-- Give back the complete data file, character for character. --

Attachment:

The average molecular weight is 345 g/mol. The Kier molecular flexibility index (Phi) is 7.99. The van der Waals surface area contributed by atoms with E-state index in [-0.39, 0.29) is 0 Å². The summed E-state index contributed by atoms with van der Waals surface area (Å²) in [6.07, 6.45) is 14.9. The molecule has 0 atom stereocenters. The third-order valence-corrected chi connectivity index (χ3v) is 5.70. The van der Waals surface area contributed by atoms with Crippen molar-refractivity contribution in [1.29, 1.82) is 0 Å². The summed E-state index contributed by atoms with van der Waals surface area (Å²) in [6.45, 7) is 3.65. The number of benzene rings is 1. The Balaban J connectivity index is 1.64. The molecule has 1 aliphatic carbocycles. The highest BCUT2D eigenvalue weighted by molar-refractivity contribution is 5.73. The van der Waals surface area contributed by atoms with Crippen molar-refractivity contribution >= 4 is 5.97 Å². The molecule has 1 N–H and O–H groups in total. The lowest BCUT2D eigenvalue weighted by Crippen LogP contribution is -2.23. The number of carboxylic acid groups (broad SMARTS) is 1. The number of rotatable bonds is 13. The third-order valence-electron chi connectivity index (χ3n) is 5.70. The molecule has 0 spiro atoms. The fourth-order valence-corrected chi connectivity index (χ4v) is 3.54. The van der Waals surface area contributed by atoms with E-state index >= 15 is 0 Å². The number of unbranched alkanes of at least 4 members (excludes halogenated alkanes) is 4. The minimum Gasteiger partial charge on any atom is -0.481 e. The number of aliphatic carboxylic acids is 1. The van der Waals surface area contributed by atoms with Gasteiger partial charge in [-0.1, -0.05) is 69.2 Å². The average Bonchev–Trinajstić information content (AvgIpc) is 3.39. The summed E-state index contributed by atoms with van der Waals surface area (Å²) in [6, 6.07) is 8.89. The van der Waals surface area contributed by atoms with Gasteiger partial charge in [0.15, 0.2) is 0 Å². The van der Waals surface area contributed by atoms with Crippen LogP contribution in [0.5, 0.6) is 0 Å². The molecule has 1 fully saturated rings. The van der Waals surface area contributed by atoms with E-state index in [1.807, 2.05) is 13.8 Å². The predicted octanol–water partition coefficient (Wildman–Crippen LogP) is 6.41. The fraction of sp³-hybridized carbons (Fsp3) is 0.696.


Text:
The average molecular weight is 345 g/mol. The Kier molecular flexibility index (Phi) is 7.99. The van der Waals surface area contributed by atoms with E-state index in [-0.39, 0.29) is 0 Å². The summed E-state index contributed by atoms with van der Waals surface area (Å²) in [6.07, 6.45) is 14.9. The molecule has 0 atom stereocenters. The third-order valence-corrected chi connectivity index (χ3v) is 5.70. The van der Waals surface area contributed by atoms with Crippen molar-refractivity contribution in [1.29, 1.82) is 0 Å². The summed E-state index contributed by atoms with van der Waals surface area (Å²) in [6.45, 7) is 3.65. The number of benzene rings is 1. The Balaban J connectivity index is 1.64. The molecule has 1 aliphatic carbocycles. The highest BCUT2D eigenvalue weighted by molar-refractivity contribution is 5.73. The van der Waals surface area contributed by atoms with Crippen molar-refractivity contribution >= 4 is 5.97 Å². The molecule has 1 N–H and O–H groups in total. The lowest BCUT2D eigenvalue weighted by Crippen LogP contribution is -2.23. The number of carboxylic acid groups (broad SMARTS) is 1. The number of rotatable bonds is 13. The third-order valence-electron chi connectivity index (χ3n) is 5.70. The molecule has 0 spiro atoms. The fourth-order valence-corrected chi connectivity index (χ4v) is 3.54. The van der Waals surface area contributed by atoms with E-state index >= 15 is 0 Å². The number of unbranched alkanes of at least 4 members (excludes halogenated alkanes) is 4. The minimum Gasteiger partial charge on any atom is -0.481 e. The number of aliphatic carboxylic acids is 1. The van der Waals surface area contributed by atoms with Gasteiger partial charge in [-0.1, -0.05) is 69.2 Å². The average Bonchev–Trinajstić information content (AvgIpc) is 3.39. The summed E-state index contributed by atoms with van der Waals surface area (Å²) in [6, 6.07) is 8.89. The van der Waals surface area contributed by atoms with Gasteiger partial charge in [0.15, 0.2) is 0 Å². The van der Waals surface area contributed by atoms with Crippen LogP contribution in [0.5, 0.6) is 0 Å². The molecule has 1 fully saturated rings. The van der Waals surface area contributed by atoms with E-state index in [1.807, 2.05) is 13.8 Å². The predicted octanol–water partition coefficient (Wildman–Crippen LogP) is 6.41. The fraction of sp³-hybridized carbons (Fsp3) is 0.696.